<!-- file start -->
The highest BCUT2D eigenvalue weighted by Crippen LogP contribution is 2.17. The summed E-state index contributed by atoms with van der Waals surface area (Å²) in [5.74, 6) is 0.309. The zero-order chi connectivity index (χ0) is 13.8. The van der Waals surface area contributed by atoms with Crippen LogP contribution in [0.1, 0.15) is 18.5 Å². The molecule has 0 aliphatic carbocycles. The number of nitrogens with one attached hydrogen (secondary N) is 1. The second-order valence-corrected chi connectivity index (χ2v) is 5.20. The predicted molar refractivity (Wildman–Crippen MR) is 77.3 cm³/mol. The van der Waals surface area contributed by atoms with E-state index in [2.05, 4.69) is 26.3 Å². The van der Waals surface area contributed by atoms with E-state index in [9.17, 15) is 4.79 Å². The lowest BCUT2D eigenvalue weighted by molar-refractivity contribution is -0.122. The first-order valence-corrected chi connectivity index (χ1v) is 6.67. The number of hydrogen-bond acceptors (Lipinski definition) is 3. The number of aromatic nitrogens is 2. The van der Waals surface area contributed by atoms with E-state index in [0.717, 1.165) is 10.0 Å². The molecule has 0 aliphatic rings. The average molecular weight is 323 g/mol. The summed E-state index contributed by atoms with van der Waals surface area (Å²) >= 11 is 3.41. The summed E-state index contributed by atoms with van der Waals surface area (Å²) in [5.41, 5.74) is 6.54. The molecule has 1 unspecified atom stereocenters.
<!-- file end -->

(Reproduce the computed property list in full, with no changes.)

The highest BCUT2D eigenvalue weighted by Crippen LogP contribution is 2.17. The summed E-state index contributed by atoms with van der Waals surface area (Å²) in [5.74, 6) is 0.309. The zero-order chi connectivity index (χ0) is 13.8. The van der Waals surface area contributed by atoms with Crippen LogP contribution in [0.1, 0.15) is 18.5 Å². The molecule has 0 aliphatic carbocycles. The number of nitrogens with one attached hydrogen (secondary N) is 1. The second-order valence-corrected chi connectivity index (χ2v) is 5.20. The predicted molar refractivity (Wildman–Crippen MR) is 77.3 cm³/mol. The van der Waals surface area contributed by atoms with E-state index in [2.05, 4.69) is 26.3 Å². The van der Waals surface area contributed by atoms with E-state index in [9.17, 15) is 4.79 Å². The lowest BCUT2D eigenvalue weighted by molar-refractivity contribution is -0.122. The first-order valence-corrected chi connectivity index (χ1v) is 6.67. The number of hydrogen-bond acceptors (Lipinski definition) is 3. The number of aromatic nitrogens is 2. The van der Waals surface area contributed by atoms with E-state index in [0.717, 1.165) is 10.0 Å². The molecule has 0 aliphatic rings. The average molecular weight is 323 g/mol. The summed E-state index contributed by atoms with van der Waals surface area (Å²) >= 11 is 3.41. The summed E-state index contributed by atoms with van der Waals surface area (Å²) in [5.41, 5.74) is 6.54. The molecule has 1 unspecified atom stereocenters.